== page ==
To put the psychologists’ perspective into a real-life case evaluation, consider Les Concierges as an example. Dipali Sikand founded Les Concierges, and according to Goffin and Mitchell (2017), Sikand’s idea to establish Les Concierges arose from her personal experience.
As a young employed mother, Sikan faced the challenge of attaining a work-life balance, and she realized that there were corporates that desired to help their employees to have people who can help the employees take care of matters they are unable to take care of themselves. As an individual, the need to achieve motivated Sikand and she believed that her actions would affect the outcomes of her life events. Also, the process of identifying the gap/opportunity was a conscious one, and her behavior was a cognitive state resulting from her personal, organizational, and environmental influences.
The Sociologists’ Definition of Entrepreneurship and Entrepreneurial Behavior
The economists define entrepreneurship from the industrial and market constructs while the psychologists define entrepreneurship from an individual and behavioural constructs. Conversely, sociologists define entrepreneurship from society constructs (Simpeh 2011). According to Ruef and Lounsbury (2007), sociologists analyze entrepreneurship and entrepreneurial action from the social context, process, and effect. Entrepreneurship is, therefore, narrowly a purposed action that leads to the creation of new formal businesses, or broadly any attempt to introduce long-lasting innovations in procedures, processes, technologies, business models, or social institutions (Ruef & Lounsbury 2007).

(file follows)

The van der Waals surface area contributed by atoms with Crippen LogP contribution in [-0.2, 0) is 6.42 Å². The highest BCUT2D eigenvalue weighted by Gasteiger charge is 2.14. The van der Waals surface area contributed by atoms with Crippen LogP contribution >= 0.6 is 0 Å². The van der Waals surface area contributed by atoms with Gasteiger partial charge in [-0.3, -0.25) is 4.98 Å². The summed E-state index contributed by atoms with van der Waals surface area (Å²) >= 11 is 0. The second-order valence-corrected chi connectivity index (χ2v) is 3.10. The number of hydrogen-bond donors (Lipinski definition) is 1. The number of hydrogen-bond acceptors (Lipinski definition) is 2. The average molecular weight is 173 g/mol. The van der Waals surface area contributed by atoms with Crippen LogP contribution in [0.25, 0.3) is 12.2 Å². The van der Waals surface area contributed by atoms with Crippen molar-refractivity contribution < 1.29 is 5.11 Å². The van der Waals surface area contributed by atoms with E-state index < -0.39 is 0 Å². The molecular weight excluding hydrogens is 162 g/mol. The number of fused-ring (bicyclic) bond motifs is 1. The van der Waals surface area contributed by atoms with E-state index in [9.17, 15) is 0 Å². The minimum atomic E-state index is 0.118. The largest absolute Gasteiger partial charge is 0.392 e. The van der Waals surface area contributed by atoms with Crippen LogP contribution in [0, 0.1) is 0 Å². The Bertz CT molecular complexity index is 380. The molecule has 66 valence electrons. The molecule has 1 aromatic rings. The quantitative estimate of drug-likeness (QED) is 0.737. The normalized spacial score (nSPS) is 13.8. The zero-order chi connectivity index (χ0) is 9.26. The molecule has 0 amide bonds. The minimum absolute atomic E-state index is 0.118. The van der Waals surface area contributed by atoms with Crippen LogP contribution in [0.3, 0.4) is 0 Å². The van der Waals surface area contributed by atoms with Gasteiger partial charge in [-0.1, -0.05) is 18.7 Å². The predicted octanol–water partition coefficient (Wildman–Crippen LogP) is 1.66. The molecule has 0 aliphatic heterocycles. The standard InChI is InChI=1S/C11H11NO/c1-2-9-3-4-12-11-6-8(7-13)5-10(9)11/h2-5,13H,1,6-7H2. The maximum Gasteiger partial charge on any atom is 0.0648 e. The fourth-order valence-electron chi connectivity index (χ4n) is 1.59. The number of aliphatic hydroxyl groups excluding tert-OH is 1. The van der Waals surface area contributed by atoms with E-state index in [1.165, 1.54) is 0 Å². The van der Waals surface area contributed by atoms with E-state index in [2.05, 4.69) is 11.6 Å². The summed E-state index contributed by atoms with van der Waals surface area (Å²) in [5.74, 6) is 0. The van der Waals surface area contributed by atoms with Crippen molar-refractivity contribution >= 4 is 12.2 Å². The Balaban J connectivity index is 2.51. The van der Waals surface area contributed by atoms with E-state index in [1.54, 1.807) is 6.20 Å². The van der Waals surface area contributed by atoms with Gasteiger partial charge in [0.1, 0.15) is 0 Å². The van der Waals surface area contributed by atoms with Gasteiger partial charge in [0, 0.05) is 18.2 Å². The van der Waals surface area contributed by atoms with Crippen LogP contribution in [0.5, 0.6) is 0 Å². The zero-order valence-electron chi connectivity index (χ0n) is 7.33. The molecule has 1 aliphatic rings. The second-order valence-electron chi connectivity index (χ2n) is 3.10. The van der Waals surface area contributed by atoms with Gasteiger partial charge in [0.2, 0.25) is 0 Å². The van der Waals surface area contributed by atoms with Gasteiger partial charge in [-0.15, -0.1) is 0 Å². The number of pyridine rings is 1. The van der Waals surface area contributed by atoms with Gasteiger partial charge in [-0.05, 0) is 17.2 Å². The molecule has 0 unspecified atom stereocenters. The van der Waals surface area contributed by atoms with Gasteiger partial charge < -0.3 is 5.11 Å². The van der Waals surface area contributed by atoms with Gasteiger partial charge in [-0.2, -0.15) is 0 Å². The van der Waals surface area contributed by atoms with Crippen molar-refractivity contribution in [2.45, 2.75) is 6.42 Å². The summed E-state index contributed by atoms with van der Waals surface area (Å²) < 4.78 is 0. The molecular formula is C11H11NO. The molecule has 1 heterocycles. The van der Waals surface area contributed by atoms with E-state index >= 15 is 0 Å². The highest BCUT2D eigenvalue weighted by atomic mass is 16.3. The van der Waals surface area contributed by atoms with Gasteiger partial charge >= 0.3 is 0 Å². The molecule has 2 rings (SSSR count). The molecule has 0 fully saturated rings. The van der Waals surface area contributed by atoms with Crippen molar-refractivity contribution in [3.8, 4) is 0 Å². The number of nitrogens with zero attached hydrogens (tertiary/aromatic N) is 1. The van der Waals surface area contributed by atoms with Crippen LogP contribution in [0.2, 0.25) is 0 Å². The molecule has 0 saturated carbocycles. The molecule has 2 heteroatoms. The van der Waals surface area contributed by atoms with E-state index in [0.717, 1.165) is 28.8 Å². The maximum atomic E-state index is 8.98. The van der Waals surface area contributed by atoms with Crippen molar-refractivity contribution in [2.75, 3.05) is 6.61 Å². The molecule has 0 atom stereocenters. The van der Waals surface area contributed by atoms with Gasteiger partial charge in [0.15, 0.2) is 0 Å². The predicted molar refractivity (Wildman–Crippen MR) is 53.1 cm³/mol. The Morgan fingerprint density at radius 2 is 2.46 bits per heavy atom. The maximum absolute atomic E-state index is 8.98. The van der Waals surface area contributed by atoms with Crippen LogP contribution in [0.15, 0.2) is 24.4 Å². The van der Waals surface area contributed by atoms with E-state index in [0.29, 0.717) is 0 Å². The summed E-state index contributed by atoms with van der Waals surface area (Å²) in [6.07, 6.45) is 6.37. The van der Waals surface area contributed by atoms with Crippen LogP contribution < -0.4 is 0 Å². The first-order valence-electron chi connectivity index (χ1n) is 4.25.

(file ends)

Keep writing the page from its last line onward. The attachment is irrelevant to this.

Sociologists’ school of thought on entrepreneurship has identified four social constructs useful in understanding entrepreneurial activity (Simpeh 2011). The first construct is social networks. In this construct, an entrepreneur focuses on building social ties that enhance trust without taking undue advantage of the people to succeed or earn profits. In the second construct – life course stage – Reynolds (1991) posited that people’s life experience might shape their entrepreneurial behavior because experiences influence a person’s actions and thoughts and may inspire them to do something meaningful.